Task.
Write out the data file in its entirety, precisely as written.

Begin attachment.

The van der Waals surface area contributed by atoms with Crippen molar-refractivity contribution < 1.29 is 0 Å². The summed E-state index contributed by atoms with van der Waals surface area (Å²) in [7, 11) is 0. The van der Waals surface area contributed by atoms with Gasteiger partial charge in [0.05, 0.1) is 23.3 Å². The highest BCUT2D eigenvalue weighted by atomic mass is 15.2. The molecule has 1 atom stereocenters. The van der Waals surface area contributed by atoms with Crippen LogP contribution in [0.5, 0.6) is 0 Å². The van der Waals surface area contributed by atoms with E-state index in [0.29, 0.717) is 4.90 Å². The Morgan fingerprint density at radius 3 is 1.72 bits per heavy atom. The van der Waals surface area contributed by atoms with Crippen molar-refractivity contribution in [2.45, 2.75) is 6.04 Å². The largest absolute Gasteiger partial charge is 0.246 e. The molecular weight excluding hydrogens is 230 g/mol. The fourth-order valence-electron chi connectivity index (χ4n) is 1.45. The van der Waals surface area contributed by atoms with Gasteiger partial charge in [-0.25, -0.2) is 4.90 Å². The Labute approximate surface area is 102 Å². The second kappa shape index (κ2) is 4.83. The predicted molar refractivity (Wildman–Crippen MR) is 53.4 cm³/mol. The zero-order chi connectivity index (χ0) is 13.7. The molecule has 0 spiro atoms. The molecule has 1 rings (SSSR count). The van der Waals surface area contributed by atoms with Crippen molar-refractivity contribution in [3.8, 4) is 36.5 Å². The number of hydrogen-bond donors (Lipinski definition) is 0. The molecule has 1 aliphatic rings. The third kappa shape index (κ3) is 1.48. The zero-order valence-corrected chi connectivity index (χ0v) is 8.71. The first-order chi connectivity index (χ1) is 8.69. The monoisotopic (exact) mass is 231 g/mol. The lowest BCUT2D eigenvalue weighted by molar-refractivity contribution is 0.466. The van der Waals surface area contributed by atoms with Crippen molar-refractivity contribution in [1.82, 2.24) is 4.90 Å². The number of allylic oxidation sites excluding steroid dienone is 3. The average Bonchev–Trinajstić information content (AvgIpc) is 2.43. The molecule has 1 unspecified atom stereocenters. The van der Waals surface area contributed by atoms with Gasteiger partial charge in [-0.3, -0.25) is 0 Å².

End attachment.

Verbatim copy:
The van der Waals surface area contributed by atoms with Crippen molar-refractivity contribution < 1.29 is 0 Å². The summed E-state index contributed by atoms with van der Waals surface area (Å²) in [7, 11) is 0. The van der Waals surface area contributed by atoms with Gasteiger partial charge in [0.05, 0.1) is 23.3 Å². The highest BCUT2D eigenvalue weighted by atomic mass is 15.2. The molecule has 1 atom stereocenters. The van der Waals surface area contributed by atoms with Crippen LogP contribution in [0.5, 0.6) is 0 Å². The van der Waals surface area contributed by atoms with E-state index in [0.29, 0.717) is 4.90 Å². The Morgan fingerprint density at radius 3 is 1.72 bits per heavy atom. The van der Waals surface area contributed by atoms with Crippen molar-refractivity contribution in [2.45, 2.75) is 6.04 Å². The largest absolute Gasteiger partial charge is 0.246 e. The molecular weight excluding hydrogens is 230 g/mol. The fourth-order valence-electron chi connectivity index (χ4n) is 1.45. The van der Waals surface area contributed by atoms with Gasteiger partial charge in [-0.25, -0.2) is 4.90 Å². The Labute approximate surface area is 102 Å². The second kappa shape index (κ2) is 4.83. The predicted molar refractivity (Wildman–Crippen MR) is 53.4 cm³/mol. The zero-order chi connectivity index (χ0) is 13.7. The molecule has 0 spiro atoms. The molecule has 1 rings (SSSR count). The van der Waals surface area contributed by atoms with Crippen molar-refractivity contribution in [3.8, 4) is 36.5 Å². The number of hydrogen-bond donors (Lipinski definition) is 0. The molecule has 1 aliphatic rings. The third kappa shape index (κ3) is 1.48. The zero-order valence-corrected chi connectivity index (χ0v) is 8.71. The first-order chi connectivity index (χ1) is 8.69. The monoisotopic (exact) mass is 231 g/mol. The lowest BCUT2D eigenvalue weighted by molar-refractivity contribution is 0.466. The van der Waals surface area contributed by atoms with Crippen molar-refractivity contribution in [1.82, 2.24) is 4.90 Å². The number of allylic oxidation sites excluding steroid dienone is 3. The average Bonchev–Trinajstić information content (AvgIpc) is 2.43. The molecule has 1 unspecified atom stereocenters. The van der Waals surface area contributed by atoms with Gasteiger partial charge in [-0.3, -0.25) is 0 Å².